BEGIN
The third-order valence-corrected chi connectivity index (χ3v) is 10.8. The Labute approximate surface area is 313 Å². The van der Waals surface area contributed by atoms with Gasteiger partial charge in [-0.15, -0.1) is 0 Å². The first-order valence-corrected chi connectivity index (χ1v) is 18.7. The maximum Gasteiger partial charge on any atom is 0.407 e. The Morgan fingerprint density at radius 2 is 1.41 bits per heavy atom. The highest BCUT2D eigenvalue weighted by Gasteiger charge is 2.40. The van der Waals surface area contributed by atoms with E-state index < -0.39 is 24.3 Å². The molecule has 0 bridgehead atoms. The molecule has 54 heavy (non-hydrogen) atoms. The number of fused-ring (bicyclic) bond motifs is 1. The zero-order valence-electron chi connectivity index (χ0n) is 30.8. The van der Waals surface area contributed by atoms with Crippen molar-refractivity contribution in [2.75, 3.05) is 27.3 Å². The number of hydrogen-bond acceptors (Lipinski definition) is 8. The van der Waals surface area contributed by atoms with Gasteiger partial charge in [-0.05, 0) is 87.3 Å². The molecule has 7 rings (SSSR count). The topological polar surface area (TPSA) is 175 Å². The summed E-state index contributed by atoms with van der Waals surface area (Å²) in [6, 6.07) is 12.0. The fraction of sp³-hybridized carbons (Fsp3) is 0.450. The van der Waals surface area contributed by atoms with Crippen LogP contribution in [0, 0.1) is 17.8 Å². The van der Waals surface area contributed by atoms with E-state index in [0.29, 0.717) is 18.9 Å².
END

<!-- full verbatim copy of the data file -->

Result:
The third-order valence-corrected chi connectivity index (χ3v) is 10.8. The Labute approximate surface area is 313 Å². The van der Waals surface area contributed by atoms with Gasteiger partial charge in [-0.15, -0.1) is 0 Å². The first-order valence-corrected chi connectivity index (χ1v) is 18.7. The maximum Gasteiger partial charge on any atom is 0.407 e. The Morgan fingerprint density at radius 2 is 1.41 bits per heavy atom. The highest BCUT2D eigenvalue weighted by Gasteiger charge is 2.40. The van der Waals surface area contributed by atoms with E-state index < -0.39 is 24.3 Å². The molecule has 0 bridgehead atoms. The molecule has 54 heavy (non-hydrogen) atoms. The number of fused-ring (bicyclic) bond motifs is 1. The zero-order valence-electron chi connectivity index (χ0n) is 30.8. The van der Waals surface area contributed by atoms with Crippen molar-refractivity contribution in [2.75, 3.05) is 27.3 Å². The number of hydrogen-bond acceptors (Lipinski definition) is 8. The van der Waals surface area contributed by atoms with Gasteiger partial charge in [-0.05, 0) is 87.3 Å². The molecule has 7 rings (SSSR count). The topological polar surface area (TPSA) is 175 Å². The summed E-state index contributed by atoms with van der Waals surface area (Å²) in [6, 6.07) is 12.0. The fraction of sp³-hybridized carbons (Fsp3) is 0.450. The van der Waals surface area contributed by atoms with Crippen LogP contribution in [0, 0.1) is 17.8 Å². The van der Waals surface area contributed by atoms with E-state index in [0.29, 0.717) is 18.9 Å².